Sometime over the next few days, Cliff Lee(notes) will decide which team earns the privilege of paying him more than $20 million per annum for the next seven years. It is Major League baseball's silly season, where billionaires spread their wealth to millionaires and they laugh the laugh of rich men. Recession? What recession?
Baseball is back to profligate spending, banking not as much on the nation's recovery as in its faith in itself as a stalwart business. MLB believes in MLB enough that within the last calendar year, teams have given out six contracts in excess of $120 million. Each. Lee's will make seven, Adrian Gonzalez's(notes) eight and, by the end of next offseason at latest, No. 9 will go to Albert Pujols(notes) and No. 10 could go to Prince Fielder(notes).
Which means that over a two-year span, owners will have given out 40 percent of the total $120 million-plus deals in baseball history.
Once Lee signs his $150 million-or-so contract, this year's market already will have surpassed 2009's in dollars spent. Perhaps the greatest move of the last year was the MLB Players Association's decision not to file a collusion grievance against the owners for spending $846.8 million last offseason, compared to $1.16 billion in 2008, $1.07 billion in 2007 and the stark-raving-mad hot stove of 2006, in which owners dropped $1.66 billion on players, including three all-time albatrosses: Alfonso Soriano(notes) (eight years, $136 million), Barry Zito(notes) (seven years, $126 million) and Carlos Lee(notes) (six years, $100 million).
By not waging war leading up the expiration of the collective bargaining agreement in 2011, the union allowed the owners to revel in a victory and figured their collective eagerness would get the best of them. And though it started off with a trickle – first setup reliever Joaquin Benoit(notes) at three years and $16.5 million, then infielder Juan Uribe(notes) at three years and $21 million – the fire hose opened the moment outfielder Jayson Werth(notes) took pen to paper on a seven-year, $126 million deal with the Washington Nationals.
Baseball's collective gasp wasn't so much because Werth's bounty was going to have a profound impact on other contracts, but that it signaled a return to the gold panning of '06, where not only the dollars turned irrational but the years attached to them, too.
One look back at that market begs a serious question: Did the union spend an entire offseason illicitly drugging owners? Gary Matthews Jr.(notes) for five years and $50 million? Jason Schmidt(notes) at three years and $47 million? Five years for Juan Pierre(notes) and Kei Igawa(notes)? Four for Jeff Suppan(notes), Julio Lugo(notes) and Justin Speier(notes)? Owners handed out 57 multiyear contracts that offseason, including 33 for three years or more. Never will either of those numbers come close to being equaled.
With 26 multiyear deals already this offseason, and perhaps another dozen to come, owners are taking the most long-term risk they have since 2006. Nine of those contracts are for three years or more, and with Lee, Adrian Beltre(notes), Carl Pavano(notes), Rafael Soriano(notes) and at least one more reliever sure to fetch three years or more, that number will be the highest since '06, too.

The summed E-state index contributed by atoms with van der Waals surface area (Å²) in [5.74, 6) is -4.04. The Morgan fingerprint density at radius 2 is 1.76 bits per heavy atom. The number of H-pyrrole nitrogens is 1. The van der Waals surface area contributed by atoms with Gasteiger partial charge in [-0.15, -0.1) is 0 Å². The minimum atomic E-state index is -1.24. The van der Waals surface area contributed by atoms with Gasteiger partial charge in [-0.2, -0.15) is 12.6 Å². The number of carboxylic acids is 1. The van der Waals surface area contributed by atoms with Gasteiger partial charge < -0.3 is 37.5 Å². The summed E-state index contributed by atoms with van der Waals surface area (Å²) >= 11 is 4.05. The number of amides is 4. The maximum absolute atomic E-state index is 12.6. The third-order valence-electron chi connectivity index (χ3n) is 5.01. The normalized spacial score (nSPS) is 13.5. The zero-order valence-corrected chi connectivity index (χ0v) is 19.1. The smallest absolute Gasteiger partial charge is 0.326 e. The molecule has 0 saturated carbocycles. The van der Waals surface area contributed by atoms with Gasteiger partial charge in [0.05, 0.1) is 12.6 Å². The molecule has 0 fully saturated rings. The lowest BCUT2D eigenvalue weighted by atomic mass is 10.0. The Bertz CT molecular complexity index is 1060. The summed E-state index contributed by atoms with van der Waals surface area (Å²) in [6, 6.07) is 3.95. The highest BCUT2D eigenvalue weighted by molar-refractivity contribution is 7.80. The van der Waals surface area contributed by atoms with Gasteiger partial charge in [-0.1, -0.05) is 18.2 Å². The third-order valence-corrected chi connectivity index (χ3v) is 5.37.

Whether this is a market correction or an outlier won't be known for years. All of the lessons gleaned from the steroid era – particularly that players who aren't chemically enhanced tend not to produce into their late 30s – seem lost amid the fury to win now, an attitude that makes agents emulate the Cheshire Cat.
Owners' bets on increased revenues to cover the contracts, one official said, come not just because of baseball's ability to weather the recession. Unstable labor situations in football and basketball give MLB confidence that it can siphon off disgruntled NFL and NBA fans – and the dollars that accompany them.
In addition, MLB's television contracts with Fox, ESPN and TBS expire in 2013, leaving the postseason, Sunday nights, Saturday afternoons and weeknights open to bidding. How MLB structures its rights deals – and whether it packages them with Web-based properties, which it hasn't – will determine just how big an increase in revenues it sees.
Already MLB Advanced Media, the sport's Internet arm, and MLB Network, its TV station, are experiencing marked growth. Though some owners fear stagnation, enough are willing to spend that the market kicks on with a strong heartbeat, hundreds of millions more ready to be spent.
No, it's not 2001, with 10-year deals for Alex Rodriguez(notes) and Derek Jeter(notes) and eight-year deals for Manny Ramirez(notes) and Mike Hampton(notes), and it's not even '06. It is lavish, though, the sort of year on which we'll look back and wonder what, exactly, the owners were thinking. Joe Mauer(notes) and Troy Tulowitzki(notes) and Ryan Howard(notes) and Matt Holliday(notes) and Lee and Werth and Crawford and Gonzalez and Pujols and Fielder, all $120 million men, all long-term risks in a sport where such deals so often turn the aggressive into fools.
The Great Recession? Ha. Could've fooled baseball.